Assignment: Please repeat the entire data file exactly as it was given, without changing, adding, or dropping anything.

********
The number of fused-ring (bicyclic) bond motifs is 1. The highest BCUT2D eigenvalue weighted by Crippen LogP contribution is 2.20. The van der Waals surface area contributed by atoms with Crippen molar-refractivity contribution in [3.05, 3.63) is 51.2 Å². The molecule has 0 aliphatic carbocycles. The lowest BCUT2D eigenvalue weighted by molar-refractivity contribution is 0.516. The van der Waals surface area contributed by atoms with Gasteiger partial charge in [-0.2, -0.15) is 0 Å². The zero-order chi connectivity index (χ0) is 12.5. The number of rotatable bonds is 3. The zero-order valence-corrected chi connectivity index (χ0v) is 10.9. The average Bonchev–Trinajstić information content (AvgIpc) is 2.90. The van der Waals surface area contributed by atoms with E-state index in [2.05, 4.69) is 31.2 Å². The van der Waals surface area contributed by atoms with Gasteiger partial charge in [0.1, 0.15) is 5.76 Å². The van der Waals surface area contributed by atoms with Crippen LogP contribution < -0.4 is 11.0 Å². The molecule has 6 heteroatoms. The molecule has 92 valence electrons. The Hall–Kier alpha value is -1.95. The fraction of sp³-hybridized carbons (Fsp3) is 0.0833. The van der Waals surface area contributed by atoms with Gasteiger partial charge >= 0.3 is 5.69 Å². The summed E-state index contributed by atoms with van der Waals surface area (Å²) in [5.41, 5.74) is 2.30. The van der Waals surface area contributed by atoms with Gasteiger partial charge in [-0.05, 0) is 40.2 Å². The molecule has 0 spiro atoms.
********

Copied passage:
The number of fused-ring (bicyclic) bond motifs is 1. The highest BCUT2D eigenvalue weighted by Crippen LogP contribution is 2.20. The van der Waals surface area contributed by atoms with Crippen molar-refractivity contribution in [3.05, 3.63) is 51.2 Å². The molecule has 0 aliphatic carbocycles. The lowest BCUT2D eigenvalue weighted by molar-refractivity contribution is 0.516. The van der Waals surface area contributed by atoms with Gasteiger partial charge in [-0.2, -0.15) is 0 Å². The zero-order chi connectivity index (χ0) is 12.5. The number of rotatable bonds is 3. The zero-order valence-corrected chi connectivity index (χ0v) is 10.9. The average Bonchev–Trinajstić information content (AvgIpc) is 2.90. The van der Waals surface area contributed by atoms with E-state index in [2.05, 4.69) is 31.2 Å². The van der Waals surface area contributed by atoms with Gasteiger partial charge in [0.1, 0.15) is 5.76 Å². The van der Waals surface area contributed by atoms with Crippen LogP contribution < -0.4 is 11.0 Å². The molecule has 6 heteroatoms. The molecule has 92 valence electrons. The Hall–Kier alpha value is -1.95. The fraction of sp³-hybridized carbons (Fsp3) is 0.0833. The van der Waals surface area contributed by atoms with Gasteiger partial charge >= 0.3 is 5.69 Å². The summed E-state index contributed by atoms with van der Waals surface area (Å²) in [5.41, 5.74) is 2.30. The van der Waals surface area contributed by atoms with Gasteiger partial charge in [-0.05, 0) is 40.2 Å². The molecule has 0 spiro atoms.